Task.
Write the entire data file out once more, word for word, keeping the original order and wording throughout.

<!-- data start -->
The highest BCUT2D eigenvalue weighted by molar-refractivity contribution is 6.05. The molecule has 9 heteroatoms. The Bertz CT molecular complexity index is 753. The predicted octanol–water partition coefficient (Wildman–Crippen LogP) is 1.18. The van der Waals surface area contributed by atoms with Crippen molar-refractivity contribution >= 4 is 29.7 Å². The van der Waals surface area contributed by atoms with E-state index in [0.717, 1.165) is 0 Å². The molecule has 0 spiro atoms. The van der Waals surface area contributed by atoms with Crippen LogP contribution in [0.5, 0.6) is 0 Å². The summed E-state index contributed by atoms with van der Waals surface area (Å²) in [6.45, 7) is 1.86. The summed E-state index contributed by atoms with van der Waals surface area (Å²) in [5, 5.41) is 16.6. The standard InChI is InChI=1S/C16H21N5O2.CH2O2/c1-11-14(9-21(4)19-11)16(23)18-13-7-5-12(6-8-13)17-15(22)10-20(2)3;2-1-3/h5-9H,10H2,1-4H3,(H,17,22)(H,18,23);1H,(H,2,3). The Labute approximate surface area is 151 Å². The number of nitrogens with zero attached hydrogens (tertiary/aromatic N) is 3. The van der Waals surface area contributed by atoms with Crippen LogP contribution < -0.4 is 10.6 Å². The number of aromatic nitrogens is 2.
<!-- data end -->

The highest BCUT2D eigenvalue weighted by molar-refractivity contribution is 6.05. The molecule has 9 heteroatoms. The Bertz CT molecular complexity index is 753. The predicted octanol–water partition coefficient (Wildman–Crippen LogP) is 1.18. The van der Waals surface area contributed by atoms with Crippen molar-refractivity contribution >= 4 is 29.7 Å². The van der Waals surface area contributed by atoms with E-state index in [0.717, 1.165) is 0 Å². The molecule has 0 spiro atoms. The van der Waals surface area contributed by atoms with Crippen LogP contribution in [0.5, 0.6) is 0 Å². The summed E-state index contributed by atoms with van der Waals surface area (Å²) in [6.45, 7) is 1.86. The summed E-state index contributed by atoms with van der Waals surface area (Å²) in [5, 5.41) is 16.6. The standard InChI is InChI=1S/C16H21N5O2.CH2O2/c1-11-14(9-21(4)19-11)16(23)18-13-7-5-12(6-8-13)17-15(22)10-20(2)3;2-1-3/h5-9H,10H2,1-4H3,(H,17,22)(H,18,23);1H,(H,2,3). The Labute approximate surface area is 151 Å². The number of nitrogens with zero attached hydrogens (tertiary/aromatic N) is 3. The van der Waals surface area contributed by atoms with Crippen LogP contribution < -0.4 is 10.6 Å². The number of aromatic nitrogens is 2.